BEIJING — The Chinese government said today that an Australian artist detained in Beijing ahead of the politically sensitive 25th anniversary of the deadly military crackdown on protests around Tiananmen Square had fraudulently obtained a visa.
Chinese-born Australian citizen Guo Jian, a former protester in China’s 1989 pro-democracy movement, was detained by Beijing authorities on Sunday shortly after a profile of him appeared in the Financial Times newspaper with him detailing his participation in the movement. Chinese authorities permit no public discussion of the crackdown.
Guo also may have angered authorities by creating a morbid diorama of Tiananmen Square in a Beijing studio as part of his commemoration of the event.
However, the Chinese Foreign Ministry’s explanation today for his detention cited only visa fraud, and said he was being dealt with according to the law.
Australia’s government said earlier today it had been told Guo would be detained for 15 days and then deported. Australian consular officials were seeking an explanation for the detention and had been allowed to visit him, Australia’s Department of Foreign Affairs and Trade said.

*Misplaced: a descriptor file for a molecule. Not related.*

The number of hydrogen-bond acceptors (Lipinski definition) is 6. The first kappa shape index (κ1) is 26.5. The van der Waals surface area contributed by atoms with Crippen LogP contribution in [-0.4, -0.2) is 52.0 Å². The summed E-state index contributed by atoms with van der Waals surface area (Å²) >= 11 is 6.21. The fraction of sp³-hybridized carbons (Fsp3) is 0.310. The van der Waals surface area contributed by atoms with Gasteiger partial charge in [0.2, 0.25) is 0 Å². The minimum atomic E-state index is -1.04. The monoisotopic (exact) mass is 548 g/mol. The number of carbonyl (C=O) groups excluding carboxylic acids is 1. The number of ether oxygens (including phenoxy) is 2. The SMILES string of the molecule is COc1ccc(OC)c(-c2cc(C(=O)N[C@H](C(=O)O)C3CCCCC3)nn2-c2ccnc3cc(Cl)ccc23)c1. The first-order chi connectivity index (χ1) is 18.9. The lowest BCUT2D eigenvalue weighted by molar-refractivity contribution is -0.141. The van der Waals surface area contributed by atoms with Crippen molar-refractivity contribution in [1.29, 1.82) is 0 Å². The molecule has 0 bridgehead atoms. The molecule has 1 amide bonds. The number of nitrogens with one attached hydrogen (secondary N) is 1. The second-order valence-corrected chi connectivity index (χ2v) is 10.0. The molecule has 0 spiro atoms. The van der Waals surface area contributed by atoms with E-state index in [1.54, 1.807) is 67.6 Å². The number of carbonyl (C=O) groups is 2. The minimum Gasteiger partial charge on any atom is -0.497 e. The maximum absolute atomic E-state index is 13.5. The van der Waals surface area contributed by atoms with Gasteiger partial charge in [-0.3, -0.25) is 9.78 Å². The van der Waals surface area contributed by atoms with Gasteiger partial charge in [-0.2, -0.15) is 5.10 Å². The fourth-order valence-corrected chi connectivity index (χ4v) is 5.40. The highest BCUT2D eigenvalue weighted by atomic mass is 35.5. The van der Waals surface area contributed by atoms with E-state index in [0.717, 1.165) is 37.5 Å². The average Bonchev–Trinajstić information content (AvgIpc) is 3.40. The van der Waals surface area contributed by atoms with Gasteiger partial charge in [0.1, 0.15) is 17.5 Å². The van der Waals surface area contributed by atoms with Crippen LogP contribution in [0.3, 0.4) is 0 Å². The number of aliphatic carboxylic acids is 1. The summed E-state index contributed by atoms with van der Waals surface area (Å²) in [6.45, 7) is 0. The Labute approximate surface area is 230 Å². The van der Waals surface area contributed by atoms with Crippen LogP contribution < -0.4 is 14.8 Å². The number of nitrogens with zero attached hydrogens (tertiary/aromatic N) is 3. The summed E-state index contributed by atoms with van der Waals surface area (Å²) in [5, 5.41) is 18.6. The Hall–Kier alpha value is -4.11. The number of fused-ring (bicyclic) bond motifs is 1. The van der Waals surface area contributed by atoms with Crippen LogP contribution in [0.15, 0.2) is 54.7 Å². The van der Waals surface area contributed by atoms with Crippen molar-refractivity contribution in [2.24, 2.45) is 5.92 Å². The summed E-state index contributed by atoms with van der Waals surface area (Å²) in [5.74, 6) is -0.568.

Today, police brought the artist to his studio in Beijing to pack and remove things he wanted to take with him back to Australia. Guo was wearing what appeared to be the uniform of a police detention center, a blue and yellow shirt over blue trousers, and was accompanied by five officers who drove two cars.
While they were there, police informed Guo’s girlfriend and friends who were at the studio that Guo was going to be sent back to Australia. After about 15 minutes, they left carrying several bags.
In Guo’s studio was his diorama of Tiananmen Square that had been destroyed by police a few hours after he was taken away on Sunday. Guo had slathered the diorama with minced pork to create an installation piece he told the FT was his way of privately marking the anniversary.
Guo’s detention was part of a string of prosecutions against artists, lawyers, scholars and journalists ahead of the Tiananmen anniversary amid intense government efforts to deter coverage by international media of its remembrance.
After a stint as a soldier, Guo was studying art in Beijing when he was swept into the 1989 student protests and witnessed the military crackdown that began on the night of June 3, 1989.
Discussions of the protest and its military suppression are taboo in China, and authorities tighten security ahead of the anniversary each year. But this year’s suppression was harsher than in previous years, as police rounded up activists who had received only warnings in the past.
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